The Oda Foundation

EMPOWERING COMMUNITIES IN NEPAL'S REMOTE REGIONS THROUGH HEALTH AND EDUCATION INITIATIVES

Reflections from Oda

Sarah Wells, Annie Masterson and myself (Tanuja Devaraj) came to Oda, Nepal as part of a global health elective, to complete our four year medical education at Jefferson Medical College, Philadelphia, USA. We had worked with refugees from Nepal in Philadelphia for the past four years providing health care, education and advocacy through a student run organization, Refugee Health Partners. We loved the people from Nepal that we worked with and were eager to see Nepal, come full circle to understanding the culture, background and health challenges of Nepal.

                                                                The path to Oda - more than 2 hours from the nearest road.

                                                              The path to Oda - more than 2 hours from the nearest road.

  After almost a year of planning with John via skype, we finally arrived in Oda Naku-2 on April 30th, 2016. John had prepared us for our long journey to one of the most remote regions in Nepal, a 1 hour flight, 9 hour drive and 2 hour trek, but no words could describe the adventure, the adrenalin and out-of-this world scenery we experienced on our journey. 

After almost a year of planning with John via skype, we finally arrived in Oda Naku-2 on April 30th, 2016. John had prepared us for our long journey to one of the most remote regions in Nepal, a 1 hour flight, 9 hour drive and 2 hour trek, but no words could describe the adventure, the adrenalin and out-of-this world scenery we experienced on our journey. 

                                                                                                                                                                              Oda, Nepal!

                                                                                                                                                                            Oda, Nepal!

     

   

We reached Oda and were immediately welcomed into the Oda Family. For the next three weeks we were at home away from home with Karan Singh and John (founders of Oda) going out of their way to ensure our comfort, Tulki Aunty making sure we were well fed, and the entire Oda community including us in their daily lives.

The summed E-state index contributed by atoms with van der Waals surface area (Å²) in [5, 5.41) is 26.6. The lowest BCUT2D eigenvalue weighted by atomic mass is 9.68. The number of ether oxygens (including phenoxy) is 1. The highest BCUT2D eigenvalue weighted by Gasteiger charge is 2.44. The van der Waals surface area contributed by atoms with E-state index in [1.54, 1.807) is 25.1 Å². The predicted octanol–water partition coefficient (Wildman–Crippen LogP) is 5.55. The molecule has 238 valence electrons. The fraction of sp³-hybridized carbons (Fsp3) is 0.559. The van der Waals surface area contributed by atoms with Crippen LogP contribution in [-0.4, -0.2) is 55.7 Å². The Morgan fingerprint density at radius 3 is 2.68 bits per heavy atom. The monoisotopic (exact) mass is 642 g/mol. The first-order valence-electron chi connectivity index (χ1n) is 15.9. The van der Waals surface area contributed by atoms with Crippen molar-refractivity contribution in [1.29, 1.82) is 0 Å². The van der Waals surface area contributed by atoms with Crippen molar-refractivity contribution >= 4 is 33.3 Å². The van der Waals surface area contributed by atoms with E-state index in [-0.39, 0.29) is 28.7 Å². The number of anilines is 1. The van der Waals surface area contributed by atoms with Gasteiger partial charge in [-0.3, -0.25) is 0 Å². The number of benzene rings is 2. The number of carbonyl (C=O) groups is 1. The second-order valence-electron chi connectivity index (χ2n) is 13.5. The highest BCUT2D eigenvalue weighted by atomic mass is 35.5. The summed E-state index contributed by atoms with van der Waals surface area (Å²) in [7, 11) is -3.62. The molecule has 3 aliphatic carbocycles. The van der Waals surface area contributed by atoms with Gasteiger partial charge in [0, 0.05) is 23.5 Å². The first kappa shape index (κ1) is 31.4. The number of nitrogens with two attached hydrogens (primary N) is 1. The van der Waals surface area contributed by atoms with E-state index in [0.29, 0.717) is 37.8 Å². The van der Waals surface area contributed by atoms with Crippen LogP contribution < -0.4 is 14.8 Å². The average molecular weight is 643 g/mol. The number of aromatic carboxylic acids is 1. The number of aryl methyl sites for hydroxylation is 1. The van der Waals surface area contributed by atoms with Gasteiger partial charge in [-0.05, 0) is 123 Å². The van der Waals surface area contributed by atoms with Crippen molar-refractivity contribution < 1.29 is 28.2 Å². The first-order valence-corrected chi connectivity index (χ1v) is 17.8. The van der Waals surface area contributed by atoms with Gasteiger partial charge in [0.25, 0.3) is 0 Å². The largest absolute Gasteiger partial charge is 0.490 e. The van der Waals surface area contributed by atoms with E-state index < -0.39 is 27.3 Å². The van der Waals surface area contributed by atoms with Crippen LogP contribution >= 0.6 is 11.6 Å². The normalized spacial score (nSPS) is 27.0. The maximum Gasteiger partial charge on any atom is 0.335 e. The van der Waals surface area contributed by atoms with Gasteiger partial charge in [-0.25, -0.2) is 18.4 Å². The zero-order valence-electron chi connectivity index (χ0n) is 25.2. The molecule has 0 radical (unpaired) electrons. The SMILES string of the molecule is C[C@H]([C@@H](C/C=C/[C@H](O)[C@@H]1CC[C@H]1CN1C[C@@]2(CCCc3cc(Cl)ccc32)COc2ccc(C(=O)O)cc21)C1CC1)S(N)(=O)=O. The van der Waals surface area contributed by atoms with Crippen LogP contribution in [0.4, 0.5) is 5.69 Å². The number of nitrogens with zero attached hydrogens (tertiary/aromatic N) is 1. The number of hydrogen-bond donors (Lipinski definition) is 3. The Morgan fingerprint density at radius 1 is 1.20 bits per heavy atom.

Annie and Sarah with staff children Asuta, Jamuna, and Asmita in the Kitchen!

                                          Annie and Sarah with staff children Asuta, Jamuna, and Asmita in the Kitchen!

We shared family style meals in the dining area, took walks around the village, enjoyed our saturdays bathing and doing laundry riverside and had many memorable playtimes with the kids.

We were also fluidly incorporated into the incredible medical work at Oda by the current staff, two doctors Dr. Mim and Dr. Narendra and one pharmacist Sarita. The medical clinic is a 24/7 urgent care facility with a fully stocked pharmacy, two examination rooms, and four hospital beds for short term admissions.

                                                                                  Tanuja and Mim Karki!

                                                                                Tanuja and Mim Karki!

We teamed up Dr.Mim and Dr. Narendra to deliver care to 40-50 patients a day. We took care of a range of clinical presentations from urinary tract infections, lacerations, malnutrition, anemia, gastritis, diarrhea, viral infections, pneumonia to COPD exacerbations. Prior to Oda Foundation, members of Oda and surrounding villages had to travel hours to days on foot to get to the nearest hospital, delaying care and leading to preventable health adversity. With the establishment of Oda Foundation, an infant with pneumonia, a disease that is deadly if not treated early, has timely access to the required antibiotic and a woman with diarrhea which can cause severe ehydration, sepsis and death can now receive the needed IV hydration and IV antibiotics.